Wind energy projects have considered but rejected sites near Piñon Canyon for wind farms. Once they learn that the area is threatened by expansion they are unwilling to invest. An added deterrent is the fact that the military doesn’t like wind farms in general. They have pressured the Federal Aviation Administration to disapprove wind farms in other parts of the country because they interfere with military radar.
Piñon Canyon is enriching military contractors at the expense of people, who for four and five generations have worked hard to sustain themselves on the land that they love. It is a sobering example of how the unholy alliance between Wall Street corporations, compromised legislators and an over-grown military is impoverishing American.
Saturday, August 13, 2011
Sunday, August 07, 2011
The Army's Pinon Canyon Maneuver Site in Southeastern Colorado glaringly demonstrates everything that's wrong with our U. S. economy. It is an example of the obsolete, unnecessary, wasteful extravagance which typifies our bloated military-spending practices.
Military planners often make the mistake of training to fight the last war. In the case of the Pinon Canyon Maneuver Site it's not even the last war, nor the one before that. You have to go all the way back to World War II to find a war in which tanks were actually a significant factor. The Pinon Canyon Maneuver Site is predicated on an out-dated military doctrine; huge numbers of tanks and other armored vehicles arrayed against each other on a vast battlefield. It's true that billions of dollars were spent on bigger and better tanks during the Cold War, a boon to defense contractors, but of little actual military value. In this high-tech age of unmanned aerial vehicles, and robots, and lasers, tank warfare is an obsolete military doctrine.
The military refers to these old systems as their, "legacy " weapons. the term "legacy" brings to mind the big estates that have been left as a legacy to the decedents of European nobility. These high-maintenance estates are expensive, but the heirs feel obliged to hang on to them in memory of past glories. It's the same with tank warfare. It represents the romantic but expensive legacy of World War II battles in North Africa. An important difference between the heirs of European nobility and the Pentagon's legacy weapons is that the former is financed by private money, while the later is paid for with our tax dollars.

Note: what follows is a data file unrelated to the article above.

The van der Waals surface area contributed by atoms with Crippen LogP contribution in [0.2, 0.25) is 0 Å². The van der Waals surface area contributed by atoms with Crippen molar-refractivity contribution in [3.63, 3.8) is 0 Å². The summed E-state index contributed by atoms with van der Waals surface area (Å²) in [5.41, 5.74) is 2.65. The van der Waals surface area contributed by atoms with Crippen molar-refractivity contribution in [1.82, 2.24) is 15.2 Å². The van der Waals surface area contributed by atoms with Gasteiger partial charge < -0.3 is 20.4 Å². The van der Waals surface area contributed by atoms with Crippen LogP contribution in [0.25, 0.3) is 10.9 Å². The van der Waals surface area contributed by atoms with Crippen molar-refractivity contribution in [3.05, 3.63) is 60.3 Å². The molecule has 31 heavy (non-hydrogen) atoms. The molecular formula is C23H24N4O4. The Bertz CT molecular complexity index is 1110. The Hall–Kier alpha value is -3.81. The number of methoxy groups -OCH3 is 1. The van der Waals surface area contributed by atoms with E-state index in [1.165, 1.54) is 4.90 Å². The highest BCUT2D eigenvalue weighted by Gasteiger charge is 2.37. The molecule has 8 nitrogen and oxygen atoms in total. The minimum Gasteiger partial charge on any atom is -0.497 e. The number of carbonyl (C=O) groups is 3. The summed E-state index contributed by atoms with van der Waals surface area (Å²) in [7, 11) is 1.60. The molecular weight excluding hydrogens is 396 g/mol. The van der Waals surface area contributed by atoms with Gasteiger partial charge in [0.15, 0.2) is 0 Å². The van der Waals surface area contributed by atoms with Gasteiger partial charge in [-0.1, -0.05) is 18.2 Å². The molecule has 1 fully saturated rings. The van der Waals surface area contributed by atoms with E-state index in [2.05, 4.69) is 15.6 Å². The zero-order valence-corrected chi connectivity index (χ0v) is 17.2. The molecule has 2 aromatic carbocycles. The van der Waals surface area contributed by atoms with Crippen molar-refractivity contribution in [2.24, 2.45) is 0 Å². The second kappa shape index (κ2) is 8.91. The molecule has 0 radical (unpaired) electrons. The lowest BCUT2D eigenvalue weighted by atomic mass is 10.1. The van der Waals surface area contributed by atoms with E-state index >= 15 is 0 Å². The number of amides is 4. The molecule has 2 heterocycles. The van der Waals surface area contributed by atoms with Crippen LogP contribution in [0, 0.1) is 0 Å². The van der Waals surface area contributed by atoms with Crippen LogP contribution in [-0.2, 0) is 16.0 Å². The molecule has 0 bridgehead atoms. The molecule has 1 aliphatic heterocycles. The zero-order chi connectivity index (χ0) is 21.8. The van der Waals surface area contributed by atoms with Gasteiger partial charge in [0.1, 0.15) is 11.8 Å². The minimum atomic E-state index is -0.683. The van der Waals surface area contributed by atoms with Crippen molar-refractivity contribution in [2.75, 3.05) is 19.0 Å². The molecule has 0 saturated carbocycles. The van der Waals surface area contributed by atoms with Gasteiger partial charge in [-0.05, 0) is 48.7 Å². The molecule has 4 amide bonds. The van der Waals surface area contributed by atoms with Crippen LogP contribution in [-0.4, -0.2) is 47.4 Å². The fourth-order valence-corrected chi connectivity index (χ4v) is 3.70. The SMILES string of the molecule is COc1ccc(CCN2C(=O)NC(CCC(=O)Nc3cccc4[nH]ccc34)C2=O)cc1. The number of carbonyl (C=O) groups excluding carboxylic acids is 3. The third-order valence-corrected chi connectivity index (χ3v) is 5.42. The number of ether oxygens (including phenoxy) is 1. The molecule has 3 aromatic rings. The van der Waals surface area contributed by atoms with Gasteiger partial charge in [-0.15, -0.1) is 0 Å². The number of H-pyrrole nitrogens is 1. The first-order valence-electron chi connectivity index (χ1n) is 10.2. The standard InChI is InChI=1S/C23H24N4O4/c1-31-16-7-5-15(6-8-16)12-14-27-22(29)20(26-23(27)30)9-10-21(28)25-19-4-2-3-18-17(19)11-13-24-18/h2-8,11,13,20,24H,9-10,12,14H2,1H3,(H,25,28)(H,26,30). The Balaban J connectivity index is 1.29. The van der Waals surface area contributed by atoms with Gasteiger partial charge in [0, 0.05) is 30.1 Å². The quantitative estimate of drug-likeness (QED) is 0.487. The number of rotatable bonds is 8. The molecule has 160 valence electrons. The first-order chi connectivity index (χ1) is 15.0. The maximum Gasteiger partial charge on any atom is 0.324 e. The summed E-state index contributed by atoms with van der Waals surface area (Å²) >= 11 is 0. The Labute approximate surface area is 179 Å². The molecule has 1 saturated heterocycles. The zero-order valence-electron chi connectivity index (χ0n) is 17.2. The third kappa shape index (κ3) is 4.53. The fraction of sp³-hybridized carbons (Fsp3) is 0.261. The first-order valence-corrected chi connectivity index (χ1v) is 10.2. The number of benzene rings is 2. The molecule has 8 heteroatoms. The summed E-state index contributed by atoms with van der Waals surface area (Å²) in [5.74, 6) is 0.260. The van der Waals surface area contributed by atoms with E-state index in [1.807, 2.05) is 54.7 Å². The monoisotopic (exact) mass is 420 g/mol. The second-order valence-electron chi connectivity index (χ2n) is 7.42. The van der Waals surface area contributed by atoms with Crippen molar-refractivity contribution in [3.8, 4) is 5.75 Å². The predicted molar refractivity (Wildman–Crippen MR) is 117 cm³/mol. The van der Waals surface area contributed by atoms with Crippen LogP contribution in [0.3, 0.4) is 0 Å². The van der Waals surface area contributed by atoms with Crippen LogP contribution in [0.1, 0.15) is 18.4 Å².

The advocates of continued funding for tank warfare have found creative ways to use tanks in the current wars in order to try and justify continuing the stream of funding to the corporations that they represent. In Afghanistan tanks have been used to shell the crops of villagers as a way to force them into the arms of the central Afghan government. Farmers can get reparations for their destroyed crops only by applying to the Karzai government. This dubious method of breaking the grip of the Taliban upon villagers is a pretty lame misuse of tanks, obsolete both in terms of military doctrine and economics.
The 238,000 acre Pinon Canyon Maneuver Site is unnecessary. The Department of Defense controls 32 million acres of land in the U.S. and even more around the world. Yet they say they need expand Pinon Canyon to as much as 6.9 million acres. This is all based upon a flawed method of calculating the land requirements for military bases. Instead of calculating the overall real estate holdings of all of the DoD's ranges and then coordinating the use of these ranges among the different service branches and bases, each individual base calculates its ideal amount of training land. All of these wish-lists are then added together to arrive at the total of the DoD's "land shortfall." It's like each and every household calculating its individually need for recreational land and then insisting that each household needs its own park, as if such facilities cannot be shared. Each and every Army base having its own huge training range is simply an unnecessary extravagance.
Meanwhile, valuable assets like the helium, uranium and natural gas underneath Pinon Canyon are being withheld from the regional Southeastern Colorado economy.
We can no longer afford to preserve our legacy weapon-systems like armored tanks. It's time to return Pinon Canyon to the public so that the Department of Defense can save some money, and the people of our region can make some.